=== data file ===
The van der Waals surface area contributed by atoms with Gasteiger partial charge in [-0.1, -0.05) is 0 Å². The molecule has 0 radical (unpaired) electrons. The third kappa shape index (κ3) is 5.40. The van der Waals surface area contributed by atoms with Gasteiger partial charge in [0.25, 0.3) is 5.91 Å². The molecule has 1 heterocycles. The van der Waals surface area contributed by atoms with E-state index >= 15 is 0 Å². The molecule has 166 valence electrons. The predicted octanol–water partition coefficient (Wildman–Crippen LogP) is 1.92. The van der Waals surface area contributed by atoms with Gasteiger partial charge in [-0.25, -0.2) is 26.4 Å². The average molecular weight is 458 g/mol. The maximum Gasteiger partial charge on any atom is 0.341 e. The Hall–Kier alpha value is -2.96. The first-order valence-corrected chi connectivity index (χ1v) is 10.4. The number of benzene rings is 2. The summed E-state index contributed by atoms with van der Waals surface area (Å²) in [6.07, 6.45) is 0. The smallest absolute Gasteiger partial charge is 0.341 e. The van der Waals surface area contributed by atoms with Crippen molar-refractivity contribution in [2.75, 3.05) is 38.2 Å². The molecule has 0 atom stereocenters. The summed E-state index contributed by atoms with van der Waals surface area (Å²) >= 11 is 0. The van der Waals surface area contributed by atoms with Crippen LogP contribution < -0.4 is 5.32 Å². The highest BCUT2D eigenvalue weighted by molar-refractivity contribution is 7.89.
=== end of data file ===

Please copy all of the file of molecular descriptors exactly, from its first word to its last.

The van der Waals surface area contributed by atoms with Gasteiger partial charge in [-0.1, -0.05) is 0 Å². The molecule has 0 radical (unpaired) electrons. The third kappa shape index (κ3) is 5.40. The van der Waals surface area contributed by atoms with Gasteiger partial charge in [0.25, 0.3) is 5.91 Å². The molecule has 1 heterocycles. The van der Waals surface area contributed by atoms with E-state index >= 15 is 0 Å². The molecule has 166 valence electrons. The predicted octanol–water partition coefficient (Wildman–Crippen LogP) is 1.92. The van der Waals surface area contributed by atoms with Gasteiger partial charge in [-0.25, -0.2) is 26.4 Å². The average molecular weight is 458 g/mol. The maximum Gasteiger partial charge on any atom is 0.341 e. The Hall–Kier alpha value is -2.96. The first-order valence-corrected chi connectivity index (χ1v) is 10.4. The number of benzene rings is 2. The summed E-state index contributed by atoms with van der Waals surface area (Å²) in [6.07, 6.45) is 0. The smallest absolute Gasteiger partial charge is 0.341 e. The van der Waals surface area contributed by atoms with Crippen molar-refractivity contribution in [2.75, 3.05) is 38.2 Å². The molecule has 0 atom stereocenters. The summed E-state index contributed by atoms with van der Waals surface area (Å²) >= 11 is 0. The van der Waals surface area contributed by atoms with Crippen LogP contribution < -0.4 is 5.32 Å². The highest BCUT2D eigenvalue weighted by molar-refractivity contribution is 7.89.